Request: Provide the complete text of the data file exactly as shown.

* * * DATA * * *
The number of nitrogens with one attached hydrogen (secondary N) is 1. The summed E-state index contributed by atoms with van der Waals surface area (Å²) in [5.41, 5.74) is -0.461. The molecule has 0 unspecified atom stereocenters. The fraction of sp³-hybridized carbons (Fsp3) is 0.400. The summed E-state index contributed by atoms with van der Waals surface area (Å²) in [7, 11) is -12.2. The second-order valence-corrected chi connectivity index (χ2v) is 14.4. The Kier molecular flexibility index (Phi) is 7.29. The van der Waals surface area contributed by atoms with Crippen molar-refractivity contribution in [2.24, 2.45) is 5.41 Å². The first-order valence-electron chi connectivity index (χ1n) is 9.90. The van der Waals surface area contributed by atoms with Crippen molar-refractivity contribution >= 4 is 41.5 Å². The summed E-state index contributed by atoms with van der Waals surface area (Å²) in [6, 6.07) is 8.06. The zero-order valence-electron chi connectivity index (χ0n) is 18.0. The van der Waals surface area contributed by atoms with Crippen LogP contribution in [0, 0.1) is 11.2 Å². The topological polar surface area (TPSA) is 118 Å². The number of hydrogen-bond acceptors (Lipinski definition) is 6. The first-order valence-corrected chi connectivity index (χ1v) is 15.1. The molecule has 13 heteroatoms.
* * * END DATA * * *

The number of nitrogens with one attached hydrogen (secondary N) is 1. The summed E-state index contributed by atoms with van der Waals surface area (Å²) in [5.41, 5.74) is -0.461. The molecule has 0 unspecified atom stereocenters. The fraction of sp³-hybridized carbons (Fsp3) is 0.400. The summed E-state index contributed by atoms with van der Waals surface area (Å²) in [7, 11) is -12.2. The second-order valence-corrected chi connectivity index (χ2v) is 14.4. The Kier molecular flexibility index (Phi) is 7.29. The van der Waals surface area contributed by atoms with Crippen molar-refractivity contribution in [2.24, 2.45) is 5.41 Å². The first-order valence-electron chi connectivity index (χ1n) is 9.90. The van der Waals surface area contributed by atoms with Crippen molar-refractivity contribution >= 4 is 41.5 Å². The summed E-state index contributed by atoms with van der Waals surface area (Å²) in [6, 6.07) is 8.06. The zero-order valence-electron chi connectivity index (χ0n) is 18.0. The van der Waals surface area contributed by atoms with Crippen LogP contribution in [0, 0.1) is 11.2 Å². The topological polar surface area (TPSA) is 118 Å². The number of hydrogen-bond acceptors (Lipinski definition) is 6. The first-order valence-corrected chi connectivity index (χ1v) is 15.1. The molecule has 13 heteroatoms.